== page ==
The Science Behind Spicy Food
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The Science Behind Spicy Food

By Insa Akcoglu

Whether or not you like the burning sensation from a spicy pepper, the kick in the nose from a pungent wasabi, or the numbing sensation from Sichuan peppers, we can all agree these foods leave a lasting impression. Here’s why.

Let’s start with hot peppers, which contain the compound capsaicin. When consumed, capsaicin binds to nerve receptors called TVPR 1 in your mouth, which triggers the delivery of pain signals to the brain, similar to those sent when you encounter real heat. Your body reacts by trying to cool itself down, mainly through sweating. Capsaicin also irritates mucous membranes in your nasal cavity, which causes a runny nose.

What if you eat something too spicy? Most of us instinctively reach for a glass of water. However, water doesn’t do much, since capsaicin is actually hydrophobic. This means it repels water, like oil. Something with a high-fat content like milk or ice cream can help reduce the burning sensation, since dairy products contain the protein casein. Casein binds to capsaicin molecules and washes them away. Another alternative is something with high sugar content. The sweetness sends more signals to the brain, which may get confused by too many stimuli, reducing the burning sensation in your mouth.

Now, wasabi. Wasabi and horseradish contain a compound called allyl isothiocyanate, which is released when you cut or chew them. This is what gives wasabi and horseradish their pungent taste. Additionally, the vapors from allyl isothiocyanate travel up through your mouth to your naval cavity, triggering a response in the form of nose tingling or sneezing.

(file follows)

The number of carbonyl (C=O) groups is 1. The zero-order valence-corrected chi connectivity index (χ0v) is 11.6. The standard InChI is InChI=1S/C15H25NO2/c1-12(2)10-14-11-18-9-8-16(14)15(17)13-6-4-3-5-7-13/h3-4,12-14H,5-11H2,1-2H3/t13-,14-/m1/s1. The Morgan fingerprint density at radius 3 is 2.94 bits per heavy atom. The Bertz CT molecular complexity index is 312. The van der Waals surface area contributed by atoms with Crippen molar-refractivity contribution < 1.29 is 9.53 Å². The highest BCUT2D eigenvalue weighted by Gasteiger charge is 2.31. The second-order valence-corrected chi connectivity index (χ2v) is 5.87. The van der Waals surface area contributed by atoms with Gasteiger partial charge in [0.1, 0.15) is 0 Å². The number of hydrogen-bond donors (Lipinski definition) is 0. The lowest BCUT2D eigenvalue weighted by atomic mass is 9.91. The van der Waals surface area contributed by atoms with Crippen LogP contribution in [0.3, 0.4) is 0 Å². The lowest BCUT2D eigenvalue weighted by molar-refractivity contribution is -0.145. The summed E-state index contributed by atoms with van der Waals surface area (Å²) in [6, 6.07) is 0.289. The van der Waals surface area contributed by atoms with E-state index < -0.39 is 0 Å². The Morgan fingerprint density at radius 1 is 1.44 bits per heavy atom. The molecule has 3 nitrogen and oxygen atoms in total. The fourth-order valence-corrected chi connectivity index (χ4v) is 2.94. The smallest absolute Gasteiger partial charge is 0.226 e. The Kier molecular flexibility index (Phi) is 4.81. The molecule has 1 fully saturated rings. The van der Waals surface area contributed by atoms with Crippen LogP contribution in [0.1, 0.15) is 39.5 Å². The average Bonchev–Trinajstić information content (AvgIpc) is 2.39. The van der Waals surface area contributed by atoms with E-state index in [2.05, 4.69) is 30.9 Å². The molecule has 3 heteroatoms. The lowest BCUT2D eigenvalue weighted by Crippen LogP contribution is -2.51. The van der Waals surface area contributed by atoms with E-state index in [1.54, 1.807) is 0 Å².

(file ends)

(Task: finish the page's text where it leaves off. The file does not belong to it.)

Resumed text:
Finally, Sichuan peppercorns. Sichuan peppercorns contain the compound hydroxy-alpha-sanshool, which stimulates touch receptors in your mouth, causing tingling and numbness. An experiment found that this tingling matched vibrations of 50 hertz, consistent with Meissner tactical receptors that send signals to the brain when the body comes into contact with vibrations from 10-80 hertz. 

The main reason why these plants trigger such strong reactions is related to evolution. One option to defend themselves is to trigger a chemical reaction if a predator bites into their flesh. So, if you’re ever tempted to experiment with a Sichuan peppercorn-crusted Jalapeno pepper stuffed with wasabi paste, and your intuition tells you to stay away, that’s just Mother Nature’s evolutionary work at play.


References

Amato, I. (2023, May 20). How your harsh reaction to horseradish may lead to new pain-managing medicines. The Washington Post. https://www.washingtonpost.com/national/health-science/how-your-harsh-reaction-to-horseradish-may-lead-to-new-pain-managing-medicines/2011/08/31/gIQAskEE4J_story.html

LeRoy, M. (2023). How to read the Scoville Pepper Scale. WebstaurantStore. https://www.webstaurantstore.com/blog/3790/what-is-the-scoville-scale.html

Pasricha, T. (2023, May 5). What happens to my body when I eat spicy food? The New York Times. Retrieved October 14, 2023, from https://www.nytimes.com/2023/05/05/well/eat/spicy-food-body-health.html?searchResultPosition=3

Silvestro, R. (2022, November 4). Why some like it hot: The science of spiciness. Phys.org. https://phys.org/news/2022-11-hot-science-spiciness.html

Stromberg, J. (2013, September 10). Why Szechuan Peppers Make Your Lips Go Numb. Smithsonian.com. https://www.smithsonianmag.com/science-nature/why-szechuan-peppers-make-your-lips-go-numb-5668606/

Stumm, A. (2022, March 25). What are Sichuan peppercorns, and what is that tingle? Christopher Kimball’s Milk Street. https://www.177milkstreet.com/2022/03/what-are-sichuan-peppercorns

Webber, R. (2021, October 5). Horseradish and wasabi: Why do they burn your sinuses? Greatist. https://greatist.com/eat/why-do-horseradish-and-wasabi-burn-your-sinuses